Rescue Me: Mave-Chan -

Anime/Manga Reviews

Mania Grade: C

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  • Audio Rating: B+
  • Video Rating: B+
  • Packaging Rating: B
  • Menus Rating: B-
  • Extras Rating: B-
  • Age Rating: 13 & Up
  • Region: 1 - North America
  • Released By: Bandai Entertainment
  • MSRP: 9.98
  • Running time: 30
  • Aspect Ratio: 1.78:1 Anamorphic Widescreen
  • Disc Resolution: 480i/p (mixed/unknown)
  • Disc Encoding: MPEG-2
  • Series: Yukikaze

Rescue Me: Mave-Chan

By Chris Beveridge     September 28, 2007
Release Date: October 02, 2007

Rescue Me: Mave-Chan
© Bandai Entertainment

What They Say
Rei Sugiyama never had much self-confidence but always found solace in watching anime. One day at an anime festival, he is transported to another dimension where the jet planes from the anime, Yukikaze, take on the form of beautiful girls fighting a never-ending battle against the JAM. Rei will have to choose between going back home and saving the girls from a fate that awaits all anime, being erased by the Demon of Oblivion. In order to save himself and the girls, Rei must first learn to believe in himself.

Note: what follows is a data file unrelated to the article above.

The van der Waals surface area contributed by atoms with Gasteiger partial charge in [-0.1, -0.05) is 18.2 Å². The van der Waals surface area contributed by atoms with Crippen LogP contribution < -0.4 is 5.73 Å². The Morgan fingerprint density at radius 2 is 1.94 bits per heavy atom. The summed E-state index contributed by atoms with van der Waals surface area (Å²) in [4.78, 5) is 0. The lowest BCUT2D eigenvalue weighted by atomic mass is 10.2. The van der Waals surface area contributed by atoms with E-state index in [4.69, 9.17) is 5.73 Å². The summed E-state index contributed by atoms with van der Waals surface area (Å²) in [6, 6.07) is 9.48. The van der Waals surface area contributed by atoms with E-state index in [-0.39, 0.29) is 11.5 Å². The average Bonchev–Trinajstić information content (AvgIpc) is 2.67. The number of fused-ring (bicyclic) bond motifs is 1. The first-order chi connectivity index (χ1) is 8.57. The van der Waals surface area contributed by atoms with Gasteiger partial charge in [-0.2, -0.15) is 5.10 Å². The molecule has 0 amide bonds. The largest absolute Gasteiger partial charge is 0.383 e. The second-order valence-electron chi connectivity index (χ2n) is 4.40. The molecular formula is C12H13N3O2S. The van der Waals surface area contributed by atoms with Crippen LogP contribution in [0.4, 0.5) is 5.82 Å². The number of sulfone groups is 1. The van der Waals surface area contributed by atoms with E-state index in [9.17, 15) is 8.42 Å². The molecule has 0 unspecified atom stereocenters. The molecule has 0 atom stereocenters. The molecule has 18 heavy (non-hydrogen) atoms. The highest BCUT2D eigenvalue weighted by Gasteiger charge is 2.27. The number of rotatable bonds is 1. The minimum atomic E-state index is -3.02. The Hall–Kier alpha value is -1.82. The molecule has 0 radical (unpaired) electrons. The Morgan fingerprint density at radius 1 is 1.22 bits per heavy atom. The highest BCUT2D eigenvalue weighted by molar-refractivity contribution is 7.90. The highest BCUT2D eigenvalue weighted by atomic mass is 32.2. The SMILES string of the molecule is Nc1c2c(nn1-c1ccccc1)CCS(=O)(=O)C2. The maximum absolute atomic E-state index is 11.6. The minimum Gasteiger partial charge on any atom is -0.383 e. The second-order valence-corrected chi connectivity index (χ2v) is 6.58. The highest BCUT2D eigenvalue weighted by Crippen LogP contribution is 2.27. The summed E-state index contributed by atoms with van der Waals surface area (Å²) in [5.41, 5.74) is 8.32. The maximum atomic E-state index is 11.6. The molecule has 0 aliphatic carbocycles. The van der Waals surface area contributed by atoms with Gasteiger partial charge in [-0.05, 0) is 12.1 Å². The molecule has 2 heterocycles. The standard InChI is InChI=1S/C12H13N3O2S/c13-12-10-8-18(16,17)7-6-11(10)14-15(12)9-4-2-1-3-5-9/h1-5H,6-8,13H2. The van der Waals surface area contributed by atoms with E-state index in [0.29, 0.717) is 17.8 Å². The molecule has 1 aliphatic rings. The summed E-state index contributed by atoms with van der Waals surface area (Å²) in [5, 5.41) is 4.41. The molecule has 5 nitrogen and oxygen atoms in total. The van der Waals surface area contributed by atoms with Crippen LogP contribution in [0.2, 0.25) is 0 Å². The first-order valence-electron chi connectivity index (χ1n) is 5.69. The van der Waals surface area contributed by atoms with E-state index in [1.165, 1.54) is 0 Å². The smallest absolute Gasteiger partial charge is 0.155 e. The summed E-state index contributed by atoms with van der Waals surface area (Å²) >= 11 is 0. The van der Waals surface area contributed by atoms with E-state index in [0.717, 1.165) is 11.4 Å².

The Review!
A silly single episode spin-off from a dark and depressing series, Mave-chan is all light and fun fanservice that has no real meat to it.

Though I wouldn't have expected it, Bandai has included a bilingual presentation for this show. Each of the tracks are standard stereo mixes encoded at 224 kbps which convey the show quite well. This isn't anything like the Yukikaze series in terms of placement or directionality nor is it intended to be. What we get here is good though as the dialogue comes across clean and clear and without any problems. We did listen to both tracks and beyond the English mix sounding slightly louder, there really isn't any discernable difference between the two.